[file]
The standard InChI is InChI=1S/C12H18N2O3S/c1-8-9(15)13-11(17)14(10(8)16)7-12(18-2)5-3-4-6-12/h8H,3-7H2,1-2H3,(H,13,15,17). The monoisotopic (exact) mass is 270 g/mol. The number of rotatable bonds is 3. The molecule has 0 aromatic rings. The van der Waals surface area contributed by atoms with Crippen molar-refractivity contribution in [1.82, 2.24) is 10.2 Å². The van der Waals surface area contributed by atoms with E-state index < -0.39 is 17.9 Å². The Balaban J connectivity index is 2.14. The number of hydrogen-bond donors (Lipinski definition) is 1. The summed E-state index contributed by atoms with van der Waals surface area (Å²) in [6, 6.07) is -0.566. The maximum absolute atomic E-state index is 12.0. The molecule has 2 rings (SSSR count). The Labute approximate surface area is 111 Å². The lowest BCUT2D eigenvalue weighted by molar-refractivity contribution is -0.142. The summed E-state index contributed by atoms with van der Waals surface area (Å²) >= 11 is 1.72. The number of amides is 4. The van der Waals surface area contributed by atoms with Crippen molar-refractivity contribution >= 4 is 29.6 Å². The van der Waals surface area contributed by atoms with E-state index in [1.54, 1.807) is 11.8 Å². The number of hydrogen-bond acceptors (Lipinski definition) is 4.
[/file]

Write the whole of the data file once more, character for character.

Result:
The standard InChI is InChI=1S/C12H18N2O3S/c1-8-9(15)13-11(17)14(10(8)16)7-12(18-2)5-3-4-6-12/h8H,3-7H2,1-2H3,(H,13,15,17). The monoisotopic (exact) mass is 270 g/mol. The number of rotatable bonds is 3. The molecule has 0 aromatic rings. The van der Waals surface area contributed by atoms with Crippen molar-refractivity contribution in [1.82, 2.24) is 10.2 Å². The van der Waals surface area contributed by atoms with E-state index < -0.39 is 17.9 Å². The Balaban J connectivity index is 2.14. The number of hydrogen-bond donors (Lipinski definition) is 1. The summed E-state index contributed by atoms with van der Waals surface area (Å²) in [6, 6.07) is -0.566. The maximum absolute atomic E-state index is 12.0. The molecule has 2 rings (SSSR count). The Labute approximate surface area is 111 Å². The lowest BCUT2D eigenvalue weighted by molar-refractivity contribution is -0.142. The summed E-state index contributed by atoms with van der Waals surface area (Å²) >= 11 is 1.72. The number of amides is 4. The van der Waals surface area contributed by atoms with Crippen molar-refractivity contribution >= 4 is 29.6 Å². The van der Waals surface area contributed by atoms with E-state index in [1.54, 1.807) is 11.8 Å². The number of hydrogen-bond acceptors (Lipinski definition) is 4.